Michael Bird, a lecturer in Theology and Czar of Postgradistan at Ridley College in Melbourne, and Bruce Ashford, Provost and Professor of Theology and Culture at Southeastern Seminary, participate in The Evangelical Voices in the Academy Lecture Series. The topic of this talk is The Benedict Option: Two Reflective Responses. It is sponsored by The Society for Women in Scholarship, The L. Russ Bush Center for Faith & Culture, and Kingdom Diversity. An introduction to this talk is given by Ashley Gorman, member of the leadership team for The Society for Women in Scholarship, and Ken Keathley, Senior Professor of Theology and Director of the Center for Faith and Culture at Southeastern Seminary.
In a recent article at the Intersect Project, Dayton Hartman shared how God can use heresy for our good.
Survey the evangelical landscape, and you’ll find a lot to be depressed about. Self-professed Christians are compromising on moral convictions for political expediency. Some are denying essentials of the faith to embrace political correctness. And then others are pandering a kind of theological ambiguity that speaks much and says nothing.
I recently heard someone say, “What a depressing time to be a Christian!” Well, I guess that’s true — especially with so many megachurch pastors wearing the ironically large hipster glasses. But it’s also entirely untrue. This particular Christian was lamenting what they classified as the rush toward heresy among once faithful evangelicals. In their estimation, these trends must mean the end of the church in America is drawing near. Two things are worth noting.
At the People’s Next Door Keelan Cook reminds us that “gospel-centered” must mean more than just the preaching.
Gospel-centered is one of those buzzwords today in evangelical Christianity. It, like so many others, has a great origin and a significant purpose. In a day when mission drift threatens to pull us away from our core purpose as Christian churches, terms like “gospel-centered” (or “missional”) are calls back to our biblical foundations. However, when they stick, they soon become victims of their own popularity. In many ways, I fear this is happening to the idea of being gospel-centered as well. The term now falls into the foggy words category. Foggy words are those words we use in ministry circles that sound good but when pressed no one can really give you a clear definition. They often help more than they hurt for that reason. When it comes to gospel-centered, I think there are two ways that this term seems to shift in meaning.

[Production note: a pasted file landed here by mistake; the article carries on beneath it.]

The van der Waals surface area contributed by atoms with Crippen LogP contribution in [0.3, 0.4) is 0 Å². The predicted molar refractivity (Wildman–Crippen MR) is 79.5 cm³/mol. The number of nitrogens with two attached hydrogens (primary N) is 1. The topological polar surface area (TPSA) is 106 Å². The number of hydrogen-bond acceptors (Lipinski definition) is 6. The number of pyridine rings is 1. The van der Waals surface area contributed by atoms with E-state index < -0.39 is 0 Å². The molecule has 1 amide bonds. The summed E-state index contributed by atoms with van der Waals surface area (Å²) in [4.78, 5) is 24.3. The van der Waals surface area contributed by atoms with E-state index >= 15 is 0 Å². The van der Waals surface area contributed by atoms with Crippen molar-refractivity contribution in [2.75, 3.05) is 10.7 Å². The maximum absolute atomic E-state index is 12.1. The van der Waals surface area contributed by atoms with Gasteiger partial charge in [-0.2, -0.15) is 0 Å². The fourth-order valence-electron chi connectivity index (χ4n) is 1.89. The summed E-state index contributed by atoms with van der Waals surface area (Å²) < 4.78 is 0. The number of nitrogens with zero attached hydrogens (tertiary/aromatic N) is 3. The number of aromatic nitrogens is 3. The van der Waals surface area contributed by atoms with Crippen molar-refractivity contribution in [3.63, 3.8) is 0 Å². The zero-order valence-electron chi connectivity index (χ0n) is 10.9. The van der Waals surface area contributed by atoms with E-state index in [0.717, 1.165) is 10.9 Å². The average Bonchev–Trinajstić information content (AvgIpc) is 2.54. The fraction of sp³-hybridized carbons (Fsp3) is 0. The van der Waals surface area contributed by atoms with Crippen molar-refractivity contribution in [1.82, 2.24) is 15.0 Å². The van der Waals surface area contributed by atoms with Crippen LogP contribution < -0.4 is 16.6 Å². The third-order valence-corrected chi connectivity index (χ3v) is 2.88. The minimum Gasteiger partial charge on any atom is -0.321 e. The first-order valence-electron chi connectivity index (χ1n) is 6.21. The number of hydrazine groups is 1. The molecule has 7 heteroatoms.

Bruce Ashford posted an article at his personal blog with five ways to save free speech on college campuses.
During the past 18 months, college students have engaged in disruptive and even violent activities toward guest speakers whose ideas they considered offensive.
In response, college administrators have tended to capitulate to—or collaborate with—the demonstrators by disinviting scheduled speakers and disciplining students or professors whose views were considered offensive.
In fact, recent studies by the Foundation for Individual Rights in Education and the National Science Foundation together reveal that approximately 90 percentof colleges and universities have policies that either prohibit or substantially restrict free speech that is constitutionally protected.
Americans should beware. Unless we act to safeguard free speech on campuses, this depressing trend will continue indefinitely until the censors have gained control not only of universities, but coffee shops, churches, and public squares.
What can we do to safeguard free speech on college and university campuses? Here are five ways that all of us can play our own unique role.
“To Tithe or Not to Tithe?” At the Intersect Project David Jones shared a New Testament guide to generous giving.
To tithe or not to tithe?
This simple question has been debated in small groups, in Sunday school rooms, over kitchen tables and in textbooks for decades. In my new book Every Good Thing, I address it at length.
We don’t have the space to address the question in detail here, but I’ll simply say this: It is difficult to apply Old Testament tithing laws in our own context. In fact, if we survey the New Testament, we’ll find that it does not prescribe a formal method or fixed amount for believers’ giving at all.
Nevertheless, the New Testament does provide several examples and principles of giving that can guide us in our stewardship and giving. These principles ought to encourage many (if not most) Christians to give far more than 10 percent to kingdom work.
In a post at The Gospel Coalition, Trevin Wax shared why Netflix thinks you’re bored and lonely.
This is for all the lonely people
Thinking that life has passed them by . . .
So sang the rock band America in 1974. Forty years later, lonely people are probably streaming Stranger Things.